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Other Hardware and Peripherals Other Apple systems and peripherals discussion.

"you do not have sufficient access priviliges" on an external HD?


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lush6
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I have a hard drive that I use in an external case. It works great except when I forget to eject it before shutting down and disconnecting it. Then when I reboot, it takes a while to remount, with the seek light on the drive flashing for a good 15-30 minutes. I *think* it rebuilds the file system, but I don't really know. It works A-OK after that.

I was using it on an old iMac at my friend's place, and forgot to eject it before shutting the machine down and disconnecting the drive. Now, at a computer at school (eMac), I plugged it in, and two of the folders on the drive are unable to be accessed. It says that I do not have "sufficient access priviliges" to do anything with them... When I try to get info for them, it just says "retrieving" for size. Oh, and the seek light has been flashing for a good 45 minutes or so at this point, much longer than normal. The weird thing is that all the other folders on the drive can be accessed normally.

I'm hesitant to eject and remount the drive, as it would have to start the process of rebuilding the file system all over again (I think that's what it's doing), and that would be a waste of time.

What do you think I should do? The folder I need is the one that can't be accessed from this machine, of course.

eMac at school
External USB hard drive

Thanks!
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When you remove a drive without a final eject of the drive, there is no guarantee that you flushed any data that OS X may be holding in cache. Hence the file structure may be in an indeterminate state. So, when you replug it in, OS X has to completely examine the file system to make sure it is not corrupted. That is the seeking you see going on. What format is the hard drive in? HFS+ is supposed to be a journaling file system, which means it should only have to replay the last few journal entries to ensure that all is well. I suspect that yours is not set up for journaling. Open Disk Utility and examine the disk - take note of the file system type and report it back. You may wish to reformat it ultimately as HFS+ (Journaled) to help with your recovery times.

Re the permissions issue, I am guessing that this is a file ownership problem. OS X is a multi user OS, and so each file is stamped as being owned by the user who created it. When you create files on one Mac and then try to use them on another, it may not work, since the userids won't be the same. In this case, you will see some form of error just like you are reporting. Since OS X thinks the file belongs to someone else, it is not letting you at it - this is actually a nice security touch.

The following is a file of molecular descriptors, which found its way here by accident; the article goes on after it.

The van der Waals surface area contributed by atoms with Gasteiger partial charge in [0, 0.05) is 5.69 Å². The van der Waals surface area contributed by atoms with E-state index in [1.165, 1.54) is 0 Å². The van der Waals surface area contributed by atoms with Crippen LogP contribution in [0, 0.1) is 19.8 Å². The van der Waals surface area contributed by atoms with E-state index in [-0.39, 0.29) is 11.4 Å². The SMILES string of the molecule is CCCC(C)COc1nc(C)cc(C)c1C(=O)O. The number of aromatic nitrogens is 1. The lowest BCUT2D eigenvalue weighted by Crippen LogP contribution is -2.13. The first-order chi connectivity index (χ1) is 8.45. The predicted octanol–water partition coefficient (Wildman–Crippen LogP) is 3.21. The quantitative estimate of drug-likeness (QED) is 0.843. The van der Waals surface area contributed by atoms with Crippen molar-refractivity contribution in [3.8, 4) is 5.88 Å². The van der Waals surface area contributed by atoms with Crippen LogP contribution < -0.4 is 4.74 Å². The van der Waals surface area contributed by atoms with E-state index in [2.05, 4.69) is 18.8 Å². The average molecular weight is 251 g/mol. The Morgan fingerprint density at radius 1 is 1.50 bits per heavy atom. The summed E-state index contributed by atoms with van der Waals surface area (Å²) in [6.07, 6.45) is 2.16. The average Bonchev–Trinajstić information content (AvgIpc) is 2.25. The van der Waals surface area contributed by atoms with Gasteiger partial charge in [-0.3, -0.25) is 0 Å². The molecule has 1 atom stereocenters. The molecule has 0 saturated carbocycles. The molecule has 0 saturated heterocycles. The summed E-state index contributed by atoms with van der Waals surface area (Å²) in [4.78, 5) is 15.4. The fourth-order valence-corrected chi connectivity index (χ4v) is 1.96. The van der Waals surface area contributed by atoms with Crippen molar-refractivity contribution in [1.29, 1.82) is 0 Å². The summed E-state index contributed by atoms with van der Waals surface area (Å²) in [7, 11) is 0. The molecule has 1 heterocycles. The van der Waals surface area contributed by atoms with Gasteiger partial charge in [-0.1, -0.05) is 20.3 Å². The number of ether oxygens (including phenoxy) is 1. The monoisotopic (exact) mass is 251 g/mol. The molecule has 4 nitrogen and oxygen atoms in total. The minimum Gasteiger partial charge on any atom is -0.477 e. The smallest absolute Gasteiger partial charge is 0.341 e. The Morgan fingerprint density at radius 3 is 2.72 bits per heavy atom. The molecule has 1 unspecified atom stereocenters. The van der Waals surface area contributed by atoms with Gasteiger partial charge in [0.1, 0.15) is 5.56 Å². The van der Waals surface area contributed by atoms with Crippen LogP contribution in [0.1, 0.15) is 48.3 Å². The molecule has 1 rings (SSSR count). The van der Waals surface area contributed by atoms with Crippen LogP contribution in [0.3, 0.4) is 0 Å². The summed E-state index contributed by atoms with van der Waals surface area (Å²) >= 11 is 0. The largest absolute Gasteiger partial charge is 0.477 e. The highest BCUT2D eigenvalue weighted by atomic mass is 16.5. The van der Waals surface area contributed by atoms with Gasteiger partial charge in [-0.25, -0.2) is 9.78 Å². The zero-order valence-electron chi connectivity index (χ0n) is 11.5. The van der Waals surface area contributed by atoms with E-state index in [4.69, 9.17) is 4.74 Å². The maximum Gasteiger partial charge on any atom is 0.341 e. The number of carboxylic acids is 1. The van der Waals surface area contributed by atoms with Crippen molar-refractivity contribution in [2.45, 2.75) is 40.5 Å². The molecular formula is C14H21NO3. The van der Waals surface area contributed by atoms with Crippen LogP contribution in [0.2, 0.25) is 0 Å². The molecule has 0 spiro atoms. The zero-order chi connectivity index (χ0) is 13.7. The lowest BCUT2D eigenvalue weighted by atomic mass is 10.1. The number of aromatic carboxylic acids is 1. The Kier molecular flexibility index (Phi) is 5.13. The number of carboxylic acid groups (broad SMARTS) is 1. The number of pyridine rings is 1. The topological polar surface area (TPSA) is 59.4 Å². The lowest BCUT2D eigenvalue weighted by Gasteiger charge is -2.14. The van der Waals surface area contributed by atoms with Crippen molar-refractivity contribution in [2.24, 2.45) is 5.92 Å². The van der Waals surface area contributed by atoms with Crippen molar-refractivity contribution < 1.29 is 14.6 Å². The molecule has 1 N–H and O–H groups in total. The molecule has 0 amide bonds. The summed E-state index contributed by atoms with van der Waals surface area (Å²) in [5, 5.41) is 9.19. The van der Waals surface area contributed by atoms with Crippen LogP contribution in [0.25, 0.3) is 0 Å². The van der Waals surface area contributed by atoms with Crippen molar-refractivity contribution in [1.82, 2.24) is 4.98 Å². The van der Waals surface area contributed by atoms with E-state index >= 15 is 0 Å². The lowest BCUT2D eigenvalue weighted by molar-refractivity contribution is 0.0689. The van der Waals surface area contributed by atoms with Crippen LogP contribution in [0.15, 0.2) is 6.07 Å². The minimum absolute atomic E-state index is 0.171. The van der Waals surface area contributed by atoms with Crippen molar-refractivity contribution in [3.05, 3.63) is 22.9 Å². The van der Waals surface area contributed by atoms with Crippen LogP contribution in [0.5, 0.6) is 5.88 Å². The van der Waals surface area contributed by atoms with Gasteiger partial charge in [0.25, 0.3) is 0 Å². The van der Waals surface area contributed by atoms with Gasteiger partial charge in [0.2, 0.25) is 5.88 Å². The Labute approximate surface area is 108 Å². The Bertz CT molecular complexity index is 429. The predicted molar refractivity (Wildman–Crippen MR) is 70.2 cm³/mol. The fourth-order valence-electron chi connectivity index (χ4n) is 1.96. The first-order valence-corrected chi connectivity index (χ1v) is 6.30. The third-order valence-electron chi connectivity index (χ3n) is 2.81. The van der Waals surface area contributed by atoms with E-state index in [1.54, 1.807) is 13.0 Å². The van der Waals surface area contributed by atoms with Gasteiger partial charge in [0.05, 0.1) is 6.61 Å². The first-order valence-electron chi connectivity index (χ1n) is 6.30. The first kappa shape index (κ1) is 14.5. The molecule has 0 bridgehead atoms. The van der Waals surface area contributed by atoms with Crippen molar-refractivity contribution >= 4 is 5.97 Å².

Now sometimes, it DOES work, if both computers only have one userid on them. This is because OS X will have chosen the same user ID identifier (a magic number that OS X actually uses when marking the file). These numbers typically start at 1000 for the first user and go up. So, two machines with just one user each will both be using 1000 as the user ID identifier (no matter what the identifier's name) and you will be able to seamlessly transfer files between them. You are taking advantage of a weakness here basically.

So, how do you fix things so that you can access the files and folder you are interested in? For the files in question, do the following. First, open a Terminal session (Terminal lives in the Utilities folder). Yes (fear and trepidation) command line magic follows. For each file / directory, issue the following magic command:

sudo chmod o+rw filename <-- for a file
sudo chmod o+rwx foldername <-- for a folder

What you have just done is tell OS X to allow "other users" (that is the "o" in the above commands) to have read/write (rw) or read/write/execute (rwx) access to the file/folder in question. As weird as it sounds, "execute" permission against a folder is what allows you to traverse into it.

This should resolve your issue allowing you to see and use the files and folders of interest. You may need to do this recursively, getting all the subfolders and files. I believe adding "-R" to each of the above commands, right after the o+rw part will do it.

Even better, if OS X will let you (I am not at my Mac and so can't test this) you can simply fix the root cause of the problem by changing the owner ID stamp to be your own. To do this, at the command line issue:

sudo chown -R youruserid: foldername

Note that this is case sensitive - capitalize the R in "-R". This will recursively ("-R") descend through the folder and change the ownership ("chown" = change owner - see, the command line isn't so bad after all) of all files and folders there to your userid. In this case, it is your actual userid you use, not the magic user ID identifier I mentioned above. So, if you mac userid was "lush6", you would enter:

sudo chown -R lush6: foldername

Give this a whirl and let us know if it fixes your issue.

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